1969. That’s that year I emigrated from Egypt to the United States.
I married my husband in 1970, and we are blessed with three grown children and 15 grandchildren. When I came to America I didn't speak a word of English, but knew I would learn it. Not only because this was my new home, but because I wanted to be a part of my new country and not feel like I was a tourist that really didn’t understand how things worked or what was really happening around me.
Any person who tries to learn a new language knows that it is easier said than done, and it took a few years for my dreams to start becoming a reality. I remember when my eldest daughter started school, she came home with a Back to School Night flyer and told me that her teacher said I should attend. Shocked, I asked my daughter what she did wrong! You see, in my native country of Egypt, parents didn’t report to school unless their child misbehaved. I didn’t understand what a Back to School Night or the PTA was about. However, I was fortunate enough to have a great neighbor who explained what both were and offered to take me to my daughter's school to participate.
Excited, I dressed up and dressed in my best clothes, because in Egypt this would have been the way to show respect for my child’s teachers and administrators. When my neighbor came to pick me up, she said that I looked like I was going to a party and maybe I should change. I didn’t. To me, it would have been showing disrespect to my child’s teacher, and I had an intense desire as an immigrant to maintain my identity and traditions while at the same time becoming involved and integrated into my new community. Immigrants can assimilate without losing their identity. I learned that then and know it even better now.
I sat through the entire Back to School Night presentation and didn’t really understand most of what was said. However, when my child’s teacher asked for volunteers, I understood that, and I knew I wanted to help. America was a dream for me and my family, and I wanted to become involved. I waited until everyone left and I told the teacher I wanted to volunteer. She mentioned the Valentine’s Day and Halloween parties as opportunities (I wasn’t familiar with those traditions) and asked me if I could bake treats for them. Enthusiastically, I responded that I make the best baklava they have ever had, and being Greek, the teacher understood and was thrilled. I may not have spoken English well then, but the teacher and I connected through the universal language of food. In that moment, I learned an important lesson about how to make connections when welcoming immigrant families into our communities--one that I would carry with me into the future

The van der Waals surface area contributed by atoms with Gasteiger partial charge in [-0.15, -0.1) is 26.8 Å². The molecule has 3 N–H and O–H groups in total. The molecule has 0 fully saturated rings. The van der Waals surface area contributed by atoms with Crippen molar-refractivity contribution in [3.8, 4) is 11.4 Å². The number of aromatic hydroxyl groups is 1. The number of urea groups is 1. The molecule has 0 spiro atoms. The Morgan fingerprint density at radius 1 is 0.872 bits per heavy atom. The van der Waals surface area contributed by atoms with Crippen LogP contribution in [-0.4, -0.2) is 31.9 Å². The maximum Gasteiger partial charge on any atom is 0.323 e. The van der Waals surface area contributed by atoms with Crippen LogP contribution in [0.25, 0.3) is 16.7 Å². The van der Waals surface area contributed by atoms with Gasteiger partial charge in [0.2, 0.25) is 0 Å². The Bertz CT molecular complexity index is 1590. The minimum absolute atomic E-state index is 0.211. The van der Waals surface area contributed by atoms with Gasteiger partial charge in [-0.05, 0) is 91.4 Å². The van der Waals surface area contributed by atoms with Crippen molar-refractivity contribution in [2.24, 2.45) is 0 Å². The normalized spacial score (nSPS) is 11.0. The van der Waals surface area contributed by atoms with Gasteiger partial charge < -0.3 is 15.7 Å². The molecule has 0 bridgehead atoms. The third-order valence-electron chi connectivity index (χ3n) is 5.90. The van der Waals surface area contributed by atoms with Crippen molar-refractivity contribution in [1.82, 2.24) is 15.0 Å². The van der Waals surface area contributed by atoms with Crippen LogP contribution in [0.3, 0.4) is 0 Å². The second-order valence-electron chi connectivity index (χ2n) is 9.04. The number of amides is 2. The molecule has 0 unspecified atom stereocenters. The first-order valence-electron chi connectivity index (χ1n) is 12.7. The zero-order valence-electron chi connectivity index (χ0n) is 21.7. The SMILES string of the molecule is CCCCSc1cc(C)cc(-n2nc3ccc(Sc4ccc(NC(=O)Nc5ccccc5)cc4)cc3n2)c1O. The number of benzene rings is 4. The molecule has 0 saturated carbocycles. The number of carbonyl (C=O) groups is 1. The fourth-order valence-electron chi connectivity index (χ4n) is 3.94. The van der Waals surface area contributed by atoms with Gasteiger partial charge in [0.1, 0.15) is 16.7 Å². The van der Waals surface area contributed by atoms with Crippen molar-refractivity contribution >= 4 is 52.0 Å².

We need to find areas of common ground and always promote a warm, friendly, and welcoming environment. By doing so, immigrant families will feel comfortable enough to become fully engaged. My baklava was my entry into the PTA, which resulted in my involvement over the next decade in various school activities, committees, the ESOL (English as a Second Language) program, and greater civic involvement. In fact, years later I received the Lifetime PTA Achievement award for all of my volunteering.
As my children grew up, simply being involved in their school was no longer enough for me, so I started learning about the American political process and elections. Over the years, I learned about the importance of civic involvement, especially the value of serving on boards and commissions, which has become one of my favorite parts of our political system.
By serving on boards and commissions, I am now able to provide advice to others interested in getting politically involved. My key piece of advice is to always find an issue you are passionate about and support those organizations that share your passion. One of my personal highlights along my journey was graduating from Emerge Maryland in 2012. The program taught me how to run for elected office, which led me to run for and win a seat on the Montgomery County Democratic Central Committee of Maryland. This year, I am running unopposed for reelection (my friends joke that the strength of my candidacy scared everyone else off!). I don’t know about that. It's certainly been a long journey, but I'm proud of my accomplishments.
My message to all new immigrants is don’t be afraid to learn about your new home. Do your civic duty and become involved in your community. You don't have to lose your identity to have a seat at the table. You can bring it with you.
Mimi Hassanein serves on the Montgomery County Democrats Central Committee, Executive Committee, and as the Middle Eastern senior fellow and laison. In addition, Mimi a board member of Leadership Montgomery, the Sandy Spring Museum, Hospice, and Emerge Maryland.
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